A column exploring blockchain-related possibilities in the far future. Here, we look at blockchain technology in conjunction with other developing technologies. Disclaimer: this post may be closer to science fiction than fact.
It didn’t take long before technologists decided to combine artificial intelligence (AI) with blockchain technology. I’ve come across projects that use artificial intelligence to recognize patterns and combining these functions with smart contracts—bringing the power of both technologies to unprecedented scales.
The assemblage, called decentralized intelligence, is capable of automating consensus mechanisms as well as managerial decisions for blockchain-based organizations. By analyzing collected data, AI can make business decisions for decentralized applications and subsequently enforce them.
The implications of combining the two technologies are quite vast. And because these are both new and continuously developing territories, it’s hard to see their limits.
One of the biggest questions many have been wondering is whether it’s possible to automate entire governments using this combination. Some have actually started trying: the UK has started their test run for a blockchain-run social welfare system. Russia has also started using it for a voting system. Stretching this use case further, I imagine a world where cases taken to the International Court can instead be decided upon by neutral delegates from anywhere in the world through a blockchain-enabled voting system. Instead of years, decisions can be arrived at faster.
It’s easy to see how this transition can quickly spread throughout government systems. I asked Dr. Paolo Di Prodi, senior data scientist at FortiGuard Labs, Fortinet for his personal opinion on the matter (he would like to clarify that these are his own personal stances, and not his employer’s). Dr. Di Prodi worked very closely with machine learning applications for big firms, including the Universities and Colleges Admissions Service (UCAS) in the UK, and Microsoft.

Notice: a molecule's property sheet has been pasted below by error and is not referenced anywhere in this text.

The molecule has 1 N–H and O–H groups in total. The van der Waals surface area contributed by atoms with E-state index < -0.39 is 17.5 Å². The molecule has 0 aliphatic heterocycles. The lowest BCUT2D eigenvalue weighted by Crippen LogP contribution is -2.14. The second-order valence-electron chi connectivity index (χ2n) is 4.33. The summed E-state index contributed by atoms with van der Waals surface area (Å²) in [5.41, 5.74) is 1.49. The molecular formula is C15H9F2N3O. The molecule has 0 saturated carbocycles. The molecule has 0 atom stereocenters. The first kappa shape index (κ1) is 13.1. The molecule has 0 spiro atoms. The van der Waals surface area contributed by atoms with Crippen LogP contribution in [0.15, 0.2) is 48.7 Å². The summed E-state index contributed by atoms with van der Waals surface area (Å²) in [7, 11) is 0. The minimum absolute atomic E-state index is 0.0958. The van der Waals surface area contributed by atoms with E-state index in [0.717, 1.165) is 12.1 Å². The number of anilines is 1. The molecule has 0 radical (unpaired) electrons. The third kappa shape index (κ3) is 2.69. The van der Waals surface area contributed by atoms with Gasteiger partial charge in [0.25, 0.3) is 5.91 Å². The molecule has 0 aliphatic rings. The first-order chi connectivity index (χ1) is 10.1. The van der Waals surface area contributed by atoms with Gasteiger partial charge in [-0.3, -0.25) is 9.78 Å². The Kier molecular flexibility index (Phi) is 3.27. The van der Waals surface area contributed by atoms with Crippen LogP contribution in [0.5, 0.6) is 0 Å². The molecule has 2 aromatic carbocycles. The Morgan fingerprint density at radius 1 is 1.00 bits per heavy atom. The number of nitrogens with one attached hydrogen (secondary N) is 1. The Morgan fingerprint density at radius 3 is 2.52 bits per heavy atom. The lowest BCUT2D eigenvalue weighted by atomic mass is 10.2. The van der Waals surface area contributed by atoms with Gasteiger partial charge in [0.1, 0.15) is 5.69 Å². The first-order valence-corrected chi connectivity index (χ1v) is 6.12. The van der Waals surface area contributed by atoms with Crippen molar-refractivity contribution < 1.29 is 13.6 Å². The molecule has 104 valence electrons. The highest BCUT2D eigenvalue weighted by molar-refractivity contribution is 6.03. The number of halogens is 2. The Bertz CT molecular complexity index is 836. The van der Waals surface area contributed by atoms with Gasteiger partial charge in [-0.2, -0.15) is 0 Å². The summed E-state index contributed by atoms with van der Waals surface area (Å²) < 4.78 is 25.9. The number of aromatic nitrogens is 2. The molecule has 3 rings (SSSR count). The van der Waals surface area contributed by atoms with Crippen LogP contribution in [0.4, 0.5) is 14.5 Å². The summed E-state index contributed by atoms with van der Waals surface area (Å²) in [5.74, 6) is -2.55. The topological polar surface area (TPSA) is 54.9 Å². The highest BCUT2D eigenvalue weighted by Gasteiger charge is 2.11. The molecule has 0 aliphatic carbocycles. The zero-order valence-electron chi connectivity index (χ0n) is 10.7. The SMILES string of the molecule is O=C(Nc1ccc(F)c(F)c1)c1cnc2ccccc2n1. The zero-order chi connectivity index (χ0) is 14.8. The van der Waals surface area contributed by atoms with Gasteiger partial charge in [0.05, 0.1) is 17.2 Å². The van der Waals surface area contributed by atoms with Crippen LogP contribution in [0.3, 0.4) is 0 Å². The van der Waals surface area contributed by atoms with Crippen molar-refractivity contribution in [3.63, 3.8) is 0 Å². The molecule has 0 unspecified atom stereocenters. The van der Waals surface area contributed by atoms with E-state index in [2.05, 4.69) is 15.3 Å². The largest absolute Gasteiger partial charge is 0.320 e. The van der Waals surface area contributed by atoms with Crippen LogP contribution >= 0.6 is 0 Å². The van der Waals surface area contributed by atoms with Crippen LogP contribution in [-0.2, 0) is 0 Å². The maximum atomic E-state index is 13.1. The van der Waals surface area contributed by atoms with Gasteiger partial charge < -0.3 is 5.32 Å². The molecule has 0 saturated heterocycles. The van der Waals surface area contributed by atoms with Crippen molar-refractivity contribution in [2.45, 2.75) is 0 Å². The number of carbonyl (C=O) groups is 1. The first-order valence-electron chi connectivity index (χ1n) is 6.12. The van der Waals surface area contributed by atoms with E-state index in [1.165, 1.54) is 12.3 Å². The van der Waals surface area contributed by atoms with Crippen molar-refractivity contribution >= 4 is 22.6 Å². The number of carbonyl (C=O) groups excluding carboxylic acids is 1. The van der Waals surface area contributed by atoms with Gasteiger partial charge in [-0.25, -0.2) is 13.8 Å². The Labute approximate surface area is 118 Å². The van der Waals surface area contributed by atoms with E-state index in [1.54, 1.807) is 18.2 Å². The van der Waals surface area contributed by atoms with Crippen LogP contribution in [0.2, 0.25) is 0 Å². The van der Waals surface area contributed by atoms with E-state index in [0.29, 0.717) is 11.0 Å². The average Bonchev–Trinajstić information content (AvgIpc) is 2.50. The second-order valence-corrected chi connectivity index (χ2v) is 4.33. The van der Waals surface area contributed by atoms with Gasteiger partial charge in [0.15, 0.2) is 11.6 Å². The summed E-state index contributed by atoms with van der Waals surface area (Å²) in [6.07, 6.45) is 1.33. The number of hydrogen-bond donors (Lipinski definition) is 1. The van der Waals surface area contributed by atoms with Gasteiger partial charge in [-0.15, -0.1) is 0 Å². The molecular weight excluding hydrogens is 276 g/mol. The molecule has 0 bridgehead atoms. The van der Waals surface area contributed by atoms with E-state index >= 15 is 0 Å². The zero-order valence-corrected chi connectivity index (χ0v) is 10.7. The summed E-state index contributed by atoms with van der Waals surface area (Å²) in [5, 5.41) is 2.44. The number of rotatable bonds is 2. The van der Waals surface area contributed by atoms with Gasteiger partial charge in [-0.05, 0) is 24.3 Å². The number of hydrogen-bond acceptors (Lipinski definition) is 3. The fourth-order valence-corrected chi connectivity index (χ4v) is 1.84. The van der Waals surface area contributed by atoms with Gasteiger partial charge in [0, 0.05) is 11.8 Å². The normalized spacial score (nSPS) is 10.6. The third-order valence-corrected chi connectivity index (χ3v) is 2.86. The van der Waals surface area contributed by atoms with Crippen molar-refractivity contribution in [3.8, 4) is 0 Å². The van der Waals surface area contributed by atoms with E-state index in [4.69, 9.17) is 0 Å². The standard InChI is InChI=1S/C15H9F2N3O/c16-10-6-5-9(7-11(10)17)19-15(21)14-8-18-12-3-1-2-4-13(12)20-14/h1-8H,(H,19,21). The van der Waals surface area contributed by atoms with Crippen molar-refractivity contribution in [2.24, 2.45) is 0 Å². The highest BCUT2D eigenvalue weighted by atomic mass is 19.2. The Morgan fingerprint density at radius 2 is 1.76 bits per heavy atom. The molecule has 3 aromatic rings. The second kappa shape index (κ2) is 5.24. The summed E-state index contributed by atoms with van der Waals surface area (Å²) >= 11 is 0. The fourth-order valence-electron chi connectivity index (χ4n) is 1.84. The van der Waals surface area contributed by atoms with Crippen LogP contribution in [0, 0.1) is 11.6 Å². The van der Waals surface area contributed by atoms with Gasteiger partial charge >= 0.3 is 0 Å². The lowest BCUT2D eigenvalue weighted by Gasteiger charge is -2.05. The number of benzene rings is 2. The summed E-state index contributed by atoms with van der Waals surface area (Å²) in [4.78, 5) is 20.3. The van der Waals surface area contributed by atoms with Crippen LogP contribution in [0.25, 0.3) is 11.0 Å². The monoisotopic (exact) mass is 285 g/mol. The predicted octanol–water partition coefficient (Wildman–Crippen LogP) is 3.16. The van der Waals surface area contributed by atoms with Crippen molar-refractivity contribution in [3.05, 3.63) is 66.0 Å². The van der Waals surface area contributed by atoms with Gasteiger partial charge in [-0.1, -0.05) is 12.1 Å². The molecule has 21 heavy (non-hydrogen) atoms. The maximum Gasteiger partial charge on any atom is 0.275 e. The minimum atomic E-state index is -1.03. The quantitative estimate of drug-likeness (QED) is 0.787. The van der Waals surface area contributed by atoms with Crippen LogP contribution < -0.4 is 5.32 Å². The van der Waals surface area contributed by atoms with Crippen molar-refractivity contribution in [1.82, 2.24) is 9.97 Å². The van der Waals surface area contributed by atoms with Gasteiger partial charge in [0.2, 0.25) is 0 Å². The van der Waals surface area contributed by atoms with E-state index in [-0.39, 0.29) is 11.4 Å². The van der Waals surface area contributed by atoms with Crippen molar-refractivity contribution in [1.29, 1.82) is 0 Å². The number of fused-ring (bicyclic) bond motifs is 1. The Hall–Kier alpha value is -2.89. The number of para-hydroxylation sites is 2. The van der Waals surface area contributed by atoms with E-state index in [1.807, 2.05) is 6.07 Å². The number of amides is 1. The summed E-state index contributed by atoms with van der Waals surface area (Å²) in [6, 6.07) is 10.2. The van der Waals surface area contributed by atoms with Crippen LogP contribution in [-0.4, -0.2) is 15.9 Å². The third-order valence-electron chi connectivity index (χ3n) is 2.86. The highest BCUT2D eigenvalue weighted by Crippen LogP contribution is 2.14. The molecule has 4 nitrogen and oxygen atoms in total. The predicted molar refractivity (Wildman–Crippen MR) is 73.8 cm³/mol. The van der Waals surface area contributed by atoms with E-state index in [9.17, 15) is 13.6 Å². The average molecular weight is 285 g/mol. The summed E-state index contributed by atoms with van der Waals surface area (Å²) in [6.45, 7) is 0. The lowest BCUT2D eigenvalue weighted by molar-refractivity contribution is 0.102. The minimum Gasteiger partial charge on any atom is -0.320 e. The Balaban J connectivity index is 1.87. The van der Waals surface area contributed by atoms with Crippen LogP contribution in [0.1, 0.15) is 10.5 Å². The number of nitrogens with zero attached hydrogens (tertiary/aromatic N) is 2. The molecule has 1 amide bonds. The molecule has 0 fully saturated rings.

Dr. Di Prodi thinks the UK’s blockchain test run is particularly interesting, but deploying the technology laterally, across all government agencies will be difficult—as interruptions are expected between administration changes.
“Yes, it will be interesting to see the outcome of that trial to manage welfare support payments in the UK. For me, it does solve a very practical security problem as well as an efficiency problem of receiving cash. The larger implication of adopting this payment system is that all the other interconnected services like housing services will need to be crypto-enabled to receive payments. This will reduce spending in processing and IT administration but of course will require an initial expenditure to modernize all the IT platforms which will need to come from the tax payers. The problem of deploying a blockchain solution is that it will span several administrations and thus will require a long term commitment from all political parties. I believe Russia or China will not have the same issue paradoxically.”
Additionally, the rise of AI in governance will be slow, especially because there are limitations arising now when it comes to acquiring the data needed to build machine learning models. Governments will probably remain cautious as the technology proceeds.
“One of the most interesting projects in this field is openmined.org which allows the construction of decentralized machine learning models without disclosing private personal data. Other companies like Microsoft, Google, and Apple—under recent pressure of privacy concerns—are working on privacy preserving machine learning especially after the deployment of the GDPR regulation in Europe.
The largest concern for using AI at a government level and by AI—I mean a fully automated process, is that the decisions will be biased on the actual data as we have seen in the press recently about racial discrimination performed by the COMPAS program in US courts. The governments of this world will be probably still cautious about using AI for decision making but instead still rely on their data scientist to propose new policies. I believe an area where the government will invest more will be more in protecting and exchanging citizen data to improve the quality of service they provide,” Dr. Di Prodi wrote.
He also agrees with blockchain’s advantages as a consensus mechanism, and how it can help curb influence and illicit activities. But admits it has its limits in terms of battling human frailty.